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Raul Midon: Meditations on Success and Soul
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Raul Midon: Meditations on Success and Soul
Raul Midon: Meditations on Success and Soul
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JACKI LYDEN, host:

Raul Midon's voice has hints of Donny Hathaway and touches of Stevie Wonder. His guitar-playing is sexy. When Raul Midon released his first album two years ago, it was met with a flurry of excitement from both critics and audiences. His new album is just out and it's called "A World Within a World." It's something of a new world for him. It's a change.

And he talked to NPR's Allison Keyes about the challenges and risks of reaching for a wider audience.

(Soundbite of music)

ALLISON KEYES: A live Raul Midon performance is an experience.

(Soundbite of music)

KEYES: From his percussive guitar chops to his trademark mouth trumpet…

(Soundbite of music)

KEYES: …to his ability to mellow-traditional R&B, soul and the Argentinean folk rhythms he learned from his dad. Midon always performs solo - no back up, just him and his guitar. This at the time when other artists rely on extravagant stage shows in which they're accused of lip syncing their own vocals. Sitting in his dressing room, Midon talks about the pitfalls of trying to get noticed in such an environment.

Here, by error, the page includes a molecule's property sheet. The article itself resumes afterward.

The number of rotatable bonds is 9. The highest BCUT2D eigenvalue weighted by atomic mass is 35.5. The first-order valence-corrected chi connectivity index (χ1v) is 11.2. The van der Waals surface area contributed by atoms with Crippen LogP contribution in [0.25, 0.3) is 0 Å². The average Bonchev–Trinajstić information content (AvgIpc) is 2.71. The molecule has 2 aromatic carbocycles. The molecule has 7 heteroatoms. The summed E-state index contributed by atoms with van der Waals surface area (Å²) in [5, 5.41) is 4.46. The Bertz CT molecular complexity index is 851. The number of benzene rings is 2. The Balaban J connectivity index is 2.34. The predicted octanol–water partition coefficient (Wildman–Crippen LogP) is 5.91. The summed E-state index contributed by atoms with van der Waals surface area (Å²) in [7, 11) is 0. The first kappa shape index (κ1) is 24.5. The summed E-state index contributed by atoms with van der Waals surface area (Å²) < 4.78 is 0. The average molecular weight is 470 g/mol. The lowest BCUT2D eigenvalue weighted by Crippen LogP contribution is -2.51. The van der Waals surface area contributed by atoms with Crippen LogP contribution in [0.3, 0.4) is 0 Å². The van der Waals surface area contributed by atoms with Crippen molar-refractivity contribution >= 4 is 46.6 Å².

Mr. RAUL MIDON (Singer; Songwriter): It's easy to get off-track in this, quote, "pop music field" because people get elevated to, quote, "greatness." People get called artists that are not artists, you know? I try to keep my eyes on the prize - at least the prize as I see it.

KEYES: Raul Midon has been blind since he was an infant. He grew up in New Mexico. Midon says the prize, as he sees it, is the goal of becoming somebody that contributes something lasting to the musical landscape. Midon hopes his newest album, "A World Within a World," is part of that process. But it may surprise his fans. Instead of this Raul…

(Soundbite of song, "Pick Somebody Up")

Mr. MIDON: (Singing) I don't want to be nobody's fool and I don't want to take no one to school. I just want to pick somebody up.

KEYES: You get this one…

(Soundbite of song, "Pick Somebody Up")

Mr. MIDON: (Singing) Here's my plan. Hope I can pick somebody up.

Unidentified Group: (Singing) Pick somebody up. Pick somebody up. Pick somebody up.

Mr. MIDON: (Singing) Pick somebody up.

Unidentified Group: (Singing) Pick somebody up. Pick somebody up. Pick somebody up.

What we did was try to make a studio album this time and try to retain and keep, you know, the essence. And also more about the songs.

KEYES: As opposed to?

Mr. MIDON: As opposed to a showcase for my guitar-playing, which it still is but not as much. You know, "State of Mind" was more sparse in its production. And it was a lot more about - I mean, it starts out with, you know, "State of Mind", which is just, you know…

(Soundbite of song, "State of Mind")

Mr. MIDON: I mean, you can't add too much more to that.

KEYES: Midon says the arc of the new album is much broader. Sprinkled among the soul tunes are tracks like "Caminando."

(Soundbite of song, "Caminando")

KEYES: It's in Spanish. It's based on traditional music from Argentina and it is so not R&B.

(Soundbite of song, "Caminando")

Mr. MIDON: (Singing in Spanish)

KEYES: There's even an acapella tune on the new record. Midon says he wanted to pay homage to groups like Take 6 and Singers Unlimited. He and producer Joe Mardin built the track from this…

(Soundbite of music)

Mr. MIDON: (Singing) Do I get up every morning thinking today might be the day when my landlords stops calling and my luck's about to change. And all these bills that ain't been paid, I can forget. It ain't happened yet.